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Planting By the Moon

By Darby Weaver

The practice of growing food and raising livestock is a calling that urges us to become stronger and hardier. The variables present in natural systems can be overwhelming, and it is only those who are willing to face hard truths and adapt that can truly turn it into a lifestyle.

From the outside, the natural world looks extremely chaotic and unpredictable, and to a certain degree, it is. Even the best laid plans can be nullified by unseasonable weather, accidents, disease and a deluge of other unforeseen obstacles and losses. It takes a willful person to persist through these challenges and adapt in ways that lead to success.

The overall effect of this persistence pays off in countless rewards of spiritual and physical importance. To tune oneself to the natural rhythms of this planet with dedication and discipline is to gain insight into how this seeming chaos provides for order and how ambient rhythms guide all life through a cyclical journey here on Earth.

Top of a scarlet turnip in the ground
Scarlet turnips seeded on a root day develop robust roots instead of leaves, flowers or seeds.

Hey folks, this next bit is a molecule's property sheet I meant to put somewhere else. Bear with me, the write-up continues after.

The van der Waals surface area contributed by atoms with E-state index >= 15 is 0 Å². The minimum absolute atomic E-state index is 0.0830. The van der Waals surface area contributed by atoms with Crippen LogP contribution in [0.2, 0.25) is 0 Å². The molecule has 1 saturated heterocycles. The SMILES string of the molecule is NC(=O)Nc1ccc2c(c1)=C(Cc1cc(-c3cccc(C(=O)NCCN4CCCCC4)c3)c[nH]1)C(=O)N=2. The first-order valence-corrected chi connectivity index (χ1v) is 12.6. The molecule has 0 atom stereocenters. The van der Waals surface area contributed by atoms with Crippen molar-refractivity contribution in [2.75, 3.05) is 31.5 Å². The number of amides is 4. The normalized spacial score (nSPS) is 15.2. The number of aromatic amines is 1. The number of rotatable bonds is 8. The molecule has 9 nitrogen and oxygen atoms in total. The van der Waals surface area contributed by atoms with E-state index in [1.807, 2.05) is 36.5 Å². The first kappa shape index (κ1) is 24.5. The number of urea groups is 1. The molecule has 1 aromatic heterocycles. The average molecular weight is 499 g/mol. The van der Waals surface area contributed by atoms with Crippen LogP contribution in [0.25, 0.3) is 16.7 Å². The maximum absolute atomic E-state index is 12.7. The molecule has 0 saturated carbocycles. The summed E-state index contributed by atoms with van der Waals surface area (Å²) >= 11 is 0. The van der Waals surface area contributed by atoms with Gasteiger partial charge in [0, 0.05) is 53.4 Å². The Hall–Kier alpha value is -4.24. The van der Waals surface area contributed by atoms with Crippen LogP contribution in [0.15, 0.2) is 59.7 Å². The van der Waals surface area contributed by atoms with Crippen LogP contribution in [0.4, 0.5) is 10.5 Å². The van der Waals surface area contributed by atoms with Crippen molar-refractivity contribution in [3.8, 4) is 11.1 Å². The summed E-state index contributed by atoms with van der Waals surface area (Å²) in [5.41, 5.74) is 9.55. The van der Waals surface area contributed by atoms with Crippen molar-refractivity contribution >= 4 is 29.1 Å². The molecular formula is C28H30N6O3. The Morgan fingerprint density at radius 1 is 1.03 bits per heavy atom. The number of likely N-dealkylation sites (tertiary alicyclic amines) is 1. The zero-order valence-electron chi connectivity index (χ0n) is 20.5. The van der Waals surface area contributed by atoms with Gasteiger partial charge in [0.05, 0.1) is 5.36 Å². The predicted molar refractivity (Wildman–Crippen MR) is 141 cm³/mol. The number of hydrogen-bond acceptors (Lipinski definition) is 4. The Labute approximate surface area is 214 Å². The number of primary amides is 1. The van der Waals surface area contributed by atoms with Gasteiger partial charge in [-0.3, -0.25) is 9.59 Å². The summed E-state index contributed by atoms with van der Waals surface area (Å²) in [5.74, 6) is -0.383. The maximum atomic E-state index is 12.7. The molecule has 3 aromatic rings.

One of the most important tools a grower can use to become more successful is observation. We must learn about the ecology of the land, in the soil, on and in the plants, in the water and in the air, all while also being able to take these individual pieces and fit them into a broad awareness of the greater natural system as a whole.

When we are able to understand the needs of the plants and animals we hope to raise, and the needs of the landscape we are working, we are capable of setting up systems that work on nature’s engine.

Different ecotypes harmonize with different organisms, and it is our job as stewards to decipher what areas of the farm are best for certain purposes. Once our understanding of the property is balanced and backed up with experience working within the system, we can look to the cosmos for extra support.

Planting by the moon is an ancient practice utilized by countless cultures throughout the ages to help support the health and production of crops. These methods are still used today by biodynamic growers and others who have learned their trades from those who have come before. This is as much an old-timey method as it is a new age one and offers countless benefits to those who are capable of keeping up with the rhythms of this orbiting sphere. To partake in these practices, first one must understand how this seemingly shy and luminous object affects life on Earth.

At all times our planet is involved in an incredible dance with near and far planets, all making their trips around the sun. Each planet and star in the solar system, including and especially our sun, plays a role in shaping the natural phenomenon happening on Earth.